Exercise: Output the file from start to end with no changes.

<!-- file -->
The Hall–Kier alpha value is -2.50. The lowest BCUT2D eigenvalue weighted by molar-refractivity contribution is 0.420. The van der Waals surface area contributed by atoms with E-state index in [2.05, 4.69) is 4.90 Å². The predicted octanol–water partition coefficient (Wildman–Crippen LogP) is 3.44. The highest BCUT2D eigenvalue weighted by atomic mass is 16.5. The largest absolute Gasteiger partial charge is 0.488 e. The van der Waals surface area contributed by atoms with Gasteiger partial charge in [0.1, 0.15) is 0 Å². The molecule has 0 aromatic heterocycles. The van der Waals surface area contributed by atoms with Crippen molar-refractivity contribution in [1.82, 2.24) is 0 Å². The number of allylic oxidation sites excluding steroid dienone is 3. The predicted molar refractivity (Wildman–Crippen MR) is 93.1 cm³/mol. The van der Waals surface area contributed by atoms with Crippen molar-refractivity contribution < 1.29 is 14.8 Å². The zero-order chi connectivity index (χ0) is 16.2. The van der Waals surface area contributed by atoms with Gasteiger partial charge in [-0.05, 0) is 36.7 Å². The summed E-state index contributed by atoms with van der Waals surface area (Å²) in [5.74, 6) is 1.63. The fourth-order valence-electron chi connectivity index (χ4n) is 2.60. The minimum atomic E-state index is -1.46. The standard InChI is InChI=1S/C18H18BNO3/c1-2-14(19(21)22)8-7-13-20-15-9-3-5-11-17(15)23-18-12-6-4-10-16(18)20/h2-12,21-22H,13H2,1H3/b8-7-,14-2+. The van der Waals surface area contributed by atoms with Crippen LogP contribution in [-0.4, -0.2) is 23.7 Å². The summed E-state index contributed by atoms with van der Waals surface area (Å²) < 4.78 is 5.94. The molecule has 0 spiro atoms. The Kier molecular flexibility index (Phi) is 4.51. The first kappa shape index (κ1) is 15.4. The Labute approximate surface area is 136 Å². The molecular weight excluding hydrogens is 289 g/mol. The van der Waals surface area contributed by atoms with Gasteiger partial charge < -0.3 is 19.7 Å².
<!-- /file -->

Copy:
The Hall–Kier alpha value is -2.50. The lowest BCUT2D eigenvalue weighted by molar-refractivity contribution is 0.420. The van der Waals surface area contributed by atoms with E-state index in [2.05, 4.69) is 4.90 Å². The predicted octanol–water partition coefficient (Wildman–Crippen LogP) is 3.44. The highest BCUT2D eigenvalue weighted by atomic mass is 16.5. The largest absolute Gasteiger partial charge is 0.488 e. The van der Waals surface area contributed by atoms with Gasteiger partial charge in [0.1, 0.15) is 0 Å². The molecule has 0 aromatic heterocycles. The van der Waals surface area contributed by atoms with Crippen molar-refractivity contribution in [1.82, 2.24) is 0 Å². The number of allylic oxidation sites excluding steroid dienone is 3. The predicted molar refractivity (Wildman–Crippen MR) is 93.1 cm³/mol. The van der Waals surface area contributed by atoms with Crippen molar-refractivity contribution < 1.29 is 14.8 Å². The zero-order chi connectivity index (χ0) is 16.2. The van der Waals surface area contributed by atoms with Gasteiger partial charge in [-0.05, 0) is 36.7 Å². The summed E-state index contributed by atoms with van der Waals surface area (Å²) in [5.74, 6) is 1.63. The fourth-order valence-electron chi connectivity index (χ4n) is 2.60. The minimum atomic E-state index is -1.46. The standard InChI is InChI=1S/C18H18BNO3/c1-2-14(19(21)22)8-7-13-20-15-9-3-5-11-17(15)23-18-12-6-4-10-16(18)20/h2-12,21-22H,13H2,1H3/b8-7-,14-2+. The van der Waals surface area contributed by atoms with Crippen LogP contribution in [-0.4, -0.2) is 23.7 Å². The summed E-state index contributed by atoms with van der Waals surface area (Å²) < 4.78 is 5.94. The molecule has 0 spiro atoms. The Kier molecular flexibility index (Phi) is 4.51. The first kappa shape index (κ1) is 15.4. The Labute approximate surface area is 136 Å². The molecular weight excluding hydrogens is 289 g/mol. The van der Waals surface area contributed by atoms with Gasteiger partial charge < -0.3 is 19.7 Å².